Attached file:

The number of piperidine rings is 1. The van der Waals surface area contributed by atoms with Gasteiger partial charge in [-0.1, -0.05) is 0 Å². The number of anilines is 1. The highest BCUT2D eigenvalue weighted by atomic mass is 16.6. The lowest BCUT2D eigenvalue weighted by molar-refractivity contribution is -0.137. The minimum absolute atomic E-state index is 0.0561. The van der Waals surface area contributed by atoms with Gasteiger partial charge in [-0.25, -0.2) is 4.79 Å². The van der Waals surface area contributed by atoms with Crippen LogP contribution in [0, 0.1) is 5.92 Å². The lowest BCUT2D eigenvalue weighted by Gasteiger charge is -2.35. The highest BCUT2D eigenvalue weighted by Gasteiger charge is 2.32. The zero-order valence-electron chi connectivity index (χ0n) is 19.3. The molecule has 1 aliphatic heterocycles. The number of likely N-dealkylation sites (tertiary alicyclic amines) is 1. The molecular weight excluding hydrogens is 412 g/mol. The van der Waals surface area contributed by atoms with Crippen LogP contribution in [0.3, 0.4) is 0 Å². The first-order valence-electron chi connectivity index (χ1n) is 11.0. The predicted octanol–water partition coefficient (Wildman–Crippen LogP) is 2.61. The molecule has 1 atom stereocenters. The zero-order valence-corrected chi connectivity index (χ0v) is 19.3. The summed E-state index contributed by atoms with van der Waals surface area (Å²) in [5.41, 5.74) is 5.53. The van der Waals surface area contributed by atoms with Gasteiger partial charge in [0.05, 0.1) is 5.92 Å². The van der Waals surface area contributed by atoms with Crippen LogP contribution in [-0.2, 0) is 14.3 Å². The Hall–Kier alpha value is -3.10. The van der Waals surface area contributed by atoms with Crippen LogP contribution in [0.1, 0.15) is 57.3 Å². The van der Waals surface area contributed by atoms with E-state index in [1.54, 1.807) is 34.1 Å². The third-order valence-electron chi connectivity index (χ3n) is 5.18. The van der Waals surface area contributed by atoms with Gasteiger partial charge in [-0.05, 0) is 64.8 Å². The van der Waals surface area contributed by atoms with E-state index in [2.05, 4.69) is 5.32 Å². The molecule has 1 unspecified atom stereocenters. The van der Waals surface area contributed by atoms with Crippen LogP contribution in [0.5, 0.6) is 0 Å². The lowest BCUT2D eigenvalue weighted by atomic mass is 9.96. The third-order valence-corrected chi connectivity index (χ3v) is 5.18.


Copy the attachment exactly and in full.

The number of piperidine rings is 1. The van der Waals surface area contributed by atoms with Gasteiger partial charge in [-0.1, -0.05) is 0 Å². The number of anilines is 1. The highest BCUT2D eigenvalue weighted by atomic mass is 16.6. The lowest BCUT2D eigenvalue weighted by molar-refractivity contribution is -0.137. The minimum absolute atomic E-state index is 0.0561. The van der Waals surface area contributed by atoms with Gasteiger partial charge in [-0.25, -0.2) is 4.79 Å². The van der Waals surface area contributed by atoms with Crippen LogP contribution in [0, 0.1) is 5.92 Å². The lowest BCUT2D eigenvalue weighted by Gasteiger charge is -2.35. The highest BCUT2D eigenvalue weighted by Gasteiger charge is 2.32. The zero-order valence-electron chi connectivity index (χ0n) is 19.3. The molecule has 1 aliphatic heterocycles. The number of likely N-dealkylation sites (tertiary alicyclic amines) is 1. The molecular weight excluding hydrogens is 412 g/mol. The van der Waals surface area contributed by atoms with Crippen LogP contribution in [0.3, 0.4) is 0 Å². The first-order valence-electron chi connectivity index (χ1n) is 11.0. The predicted octanol–water partition coefficient (Wildman–Crippen LogP) is 2.61. The molecule has 1 atom stereocenters. The zero-order valence-corrected chi connectivity index (χ0v) is 19.3. The summed E-state index contributed by atoms with van der Waals surface area (Å²) in [5.41, 5.74) is 5.53. The van der Waals surface area contributed by atoms with Gasteiger partial charge in [0.05, 0.1) is 5.92 Å². The van der Waals surface area contributed by atoms with Crippen LogP contribution in [-0.2, 0) is 14.3 Å². The Hall–Kier alpha value is -3.10. The van der Waals surface area contributed by atoms with Crippen LogP contribution in [0.1, 0.15) is 57.3 Å². The van der Waals surface area contributed by atoms with E-state index in [1.54, 1.807) is 34.1 Å². The third-order valence-electron chi connectivity index (χ3n) is 5.18. The van der Waals surface area contributed by atoms with Gasteiger partial charge in [-0.05, 0) is 64.8 Å². The van der Waals surface area contributed by atoms with E-state index in [2.05, 4.69) is 5.32 Å². The molecule has 1 unspecified atom stereocenters. The van der Waals surface area contributed by atoms with Crippen LogP contribution in [0.5, 0.6) is 0 Å². The lowest BCUT2D eigenvalue weighted by atomic mass is 9.96. The third-order valence-corrected chi connectivity index (χ3v) is 5.18.